Most TV shows make people from small towns look either stupid or saintly. Parks and Rec lets them be normal.
Parks and Recreation doesn't have cliffhangers. Built around Amy Poehler's character, Leslie Knope, deputy director of for a parks department in fictional Pawnee, Indiana, the show's storylines seem intentionally pedestrian. Most weeks, nothing too dramatic happens. A prized horse goes missing, for instance, or a few friends take a hunting trip. The show's entire first season centered on Leslie's attempt to turn the abandoned construction of Pawnee's Lot 48 (Pynchon reference, anyone?) into a new city park. Certainly, the romance between Leslie and Ben, played by dreamy Adam Scott, isn't terribly compelling—not in the traditional mold of a long-term, will-they-won't-they sitcom romance, like Jim and Pam, Ross and Rachel, or Sam and Diane.
But who cares? There's only one romance on the show that matters. No man—not Ben, or Mark, a small-town Lothario who left after the second season—will ever wrest Leslie's heart from her one true love. That would be the city of Pawnee itself. To understand her passion for Pawnee, and so understand what makes Parks and Rec so quietly appealing, it's important to learn a little about Leslie's parents. Superficially, at least, she looks the offspring of two characters that preceded her on NBC's Thursday nights: Steve Carrell as Michael Scott on The Office, and Tina Fey's Liz Lemon on 30 Rock.
Leslie's mom is clearly Liz. Both are single women, over 30 with no kids—following the time-worn template created by the matriarch of their subgenre, Mary Tyler Moore. There's no way Poehler could have gotten her own show were it not for the success of Fey—her old partner even before they co-anchored Saturday Night Live's fake news.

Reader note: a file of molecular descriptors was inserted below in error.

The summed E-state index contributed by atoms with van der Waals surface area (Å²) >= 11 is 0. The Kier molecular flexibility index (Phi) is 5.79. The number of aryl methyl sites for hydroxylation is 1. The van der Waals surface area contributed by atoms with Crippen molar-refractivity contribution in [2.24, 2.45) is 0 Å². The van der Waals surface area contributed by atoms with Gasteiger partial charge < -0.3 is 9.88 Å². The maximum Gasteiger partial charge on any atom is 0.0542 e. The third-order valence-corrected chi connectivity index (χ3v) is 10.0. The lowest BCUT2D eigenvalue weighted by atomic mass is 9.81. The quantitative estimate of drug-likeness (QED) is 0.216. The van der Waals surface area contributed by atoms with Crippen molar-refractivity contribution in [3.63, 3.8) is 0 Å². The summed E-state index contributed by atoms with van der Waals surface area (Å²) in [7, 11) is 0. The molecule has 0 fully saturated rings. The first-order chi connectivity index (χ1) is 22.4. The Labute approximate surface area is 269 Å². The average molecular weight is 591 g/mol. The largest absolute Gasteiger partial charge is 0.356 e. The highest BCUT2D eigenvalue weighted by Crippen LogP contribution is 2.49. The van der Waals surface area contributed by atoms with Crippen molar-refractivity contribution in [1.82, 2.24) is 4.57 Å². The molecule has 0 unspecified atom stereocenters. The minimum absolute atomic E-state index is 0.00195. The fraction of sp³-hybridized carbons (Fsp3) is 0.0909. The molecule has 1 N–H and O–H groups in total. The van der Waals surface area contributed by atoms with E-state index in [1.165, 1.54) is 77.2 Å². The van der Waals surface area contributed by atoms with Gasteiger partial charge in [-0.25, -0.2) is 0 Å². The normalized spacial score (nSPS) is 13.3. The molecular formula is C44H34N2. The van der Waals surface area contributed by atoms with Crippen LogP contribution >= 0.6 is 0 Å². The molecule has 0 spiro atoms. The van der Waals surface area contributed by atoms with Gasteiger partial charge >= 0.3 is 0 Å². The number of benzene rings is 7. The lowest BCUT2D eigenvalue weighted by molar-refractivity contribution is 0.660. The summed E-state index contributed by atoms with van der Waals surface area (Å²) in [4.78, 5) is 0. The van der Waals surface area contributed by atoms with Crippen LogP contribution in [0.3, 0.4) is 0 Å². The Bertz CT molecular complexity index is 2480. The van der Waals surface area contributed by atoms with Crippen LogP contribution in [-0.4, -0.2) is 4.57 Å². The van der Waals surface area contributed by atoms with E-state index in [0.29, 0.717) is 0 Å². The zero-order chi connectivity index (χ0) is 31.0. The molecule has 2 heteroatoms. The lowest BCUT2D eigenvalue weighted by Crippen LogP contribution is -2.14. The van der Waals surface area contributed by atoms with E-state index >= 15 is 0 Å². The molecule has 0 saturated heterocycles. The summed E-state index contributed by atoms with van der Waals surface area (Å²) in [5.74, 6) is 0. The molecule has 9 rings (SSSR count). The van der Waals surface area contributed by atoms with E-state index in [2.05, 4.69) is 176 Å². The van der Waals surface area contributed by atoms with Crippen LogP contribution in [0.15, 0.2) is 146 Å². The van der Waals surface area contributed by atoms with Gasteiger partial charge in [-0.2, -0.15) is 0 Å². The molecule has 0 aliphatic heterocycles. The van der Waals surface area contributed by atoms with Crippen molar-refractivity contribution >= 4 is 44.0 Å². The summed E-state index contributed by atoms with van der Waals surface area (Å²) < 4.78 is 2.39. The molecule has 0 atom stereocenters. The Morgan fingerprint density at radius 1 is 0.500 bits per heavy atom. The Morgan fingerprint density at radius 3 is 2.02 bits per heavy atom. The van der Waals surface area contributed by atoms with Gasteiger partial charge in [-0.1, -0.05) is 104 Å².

Leslie's paternal line, though, is more complicated. Fictional characters can have multiple fathers, after all, and Leslie has a pair. The first father is unmistakable. Parks and Rec co-creator Michael Schur was a writer and producer on The Office, and he took more from Dunder-Mifflin than a mock vérité, single-camera format and the wondrous Rashida Jones. Schur also made Leslie Knope into a sort of bizarro-world version of Michael Scott: a hyper-competent, oversensitive woman in government as compared to Scott's incompetent, insensitive man in the private sector.
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Leslie's other dad, though, isn't as obvious. Not unless you consider that Schur's Parks and Rec co-creator is writer and producer Greg Daniels, and the last TV character to love a small town as much as Leslie loves Pawnee was on another show that Daniels helped create. That would be Hank Hill, forever in love with Arlen, Texas, on FOX's long-running animated sitcom King of the Hill. Narrow urethra or not, there's a lot of Hank in Leslie, just as there's a lot of Arlen in Pawnee. Namely, both cities have citizens that aren't treated like either idiot savants or just idiots because they happen to be from small towns.